You are correct, though. When I got home, many of my students had emailed questions to me, taken tests, turned in work, passed tests, and just in general kept on keeping on.

    But I’m heartbroken for those families and that community, just heartbroken. 😦

  3. Daphne says:

    Reblogged this on Daphne Propst and commented:
    I had this same idea, but couldn’t find the right words. A sad, sad day for us all. I can only hope that good will come of it.

  4. eM says:

    There are more than a thousand. I have only compassion and love for the children, parents, siblings, families, and communities forever impacted by this single act of [I can’t think of the word]. May the healing that will come be enough, despite the inhumanity we see.

  5. I was subbing in a special need classroom when I heard the news. I, like you, played out in my head how I as a teacher would react. Would I jump in front of the door? Would I block the gunman from going further? Then I realized the complete beauty of some of the special needs kids in the school–who have no idea about mortality, and probably would have tried to stop a “bad person” before he got any further. What an awful tragedy…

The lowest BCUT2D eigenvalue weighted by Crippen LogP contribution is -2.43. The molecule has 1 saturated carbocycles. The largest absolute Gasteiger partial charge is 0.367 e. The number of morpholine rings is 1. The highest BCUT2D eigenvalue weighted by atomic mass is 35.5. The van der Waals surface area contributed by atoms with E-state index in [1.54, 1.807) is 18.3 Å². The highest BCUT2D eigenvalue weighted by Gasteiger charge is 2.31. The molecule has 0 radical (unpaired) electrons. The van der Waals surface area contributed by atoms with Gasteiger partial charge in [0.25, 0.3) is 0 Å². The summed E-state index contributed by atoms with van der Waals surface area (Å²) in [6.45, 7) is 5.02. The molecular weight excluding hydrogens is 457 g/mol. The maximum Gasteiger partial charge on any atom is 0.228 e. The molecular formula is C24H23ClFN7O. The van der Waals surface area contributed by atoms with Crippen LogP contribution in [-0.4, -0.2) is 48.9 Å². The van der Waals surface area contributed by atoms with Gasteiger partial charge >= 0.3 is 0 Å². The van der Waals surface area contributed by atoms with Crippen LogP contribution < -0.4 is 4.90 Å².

“practice doing little things with great love” St. Teresa says, and she said this during the advent season. We can get the best examples of these little things by watching the students and teachers we are around everyday.

  6. amanda evans says:

    I have been one of the “yard duty” aides @ my son’s school for 4 yrs.
    I have not been @ work since the end of November, due to bone pain in my hip.
    Just this week after a choir performance 3 of the kids that think I’m “mean” & that I “pick on them” ran up to me @ different times when they saw my crutches & asked worriedly, “Mrs Evans, What happened???”, “Does it hurt?”, “Are the Dr’s going to be able to fix it?”, “Are you going to be able to come back?” And, my favorite, from one of our older boys, “the little kids *really* miss you.”
    Their concern was palpable. 2 of them choked up.
    There us so much good in the world. Let us never forget that. Grieve the fallen & their families.Honor their memory. But then rejoice what once was & rejoice in what we all have. Dont let a devastating tradedy distract you from the beauty in the world. “Good” is contagious; Pass it on!

  7. David says: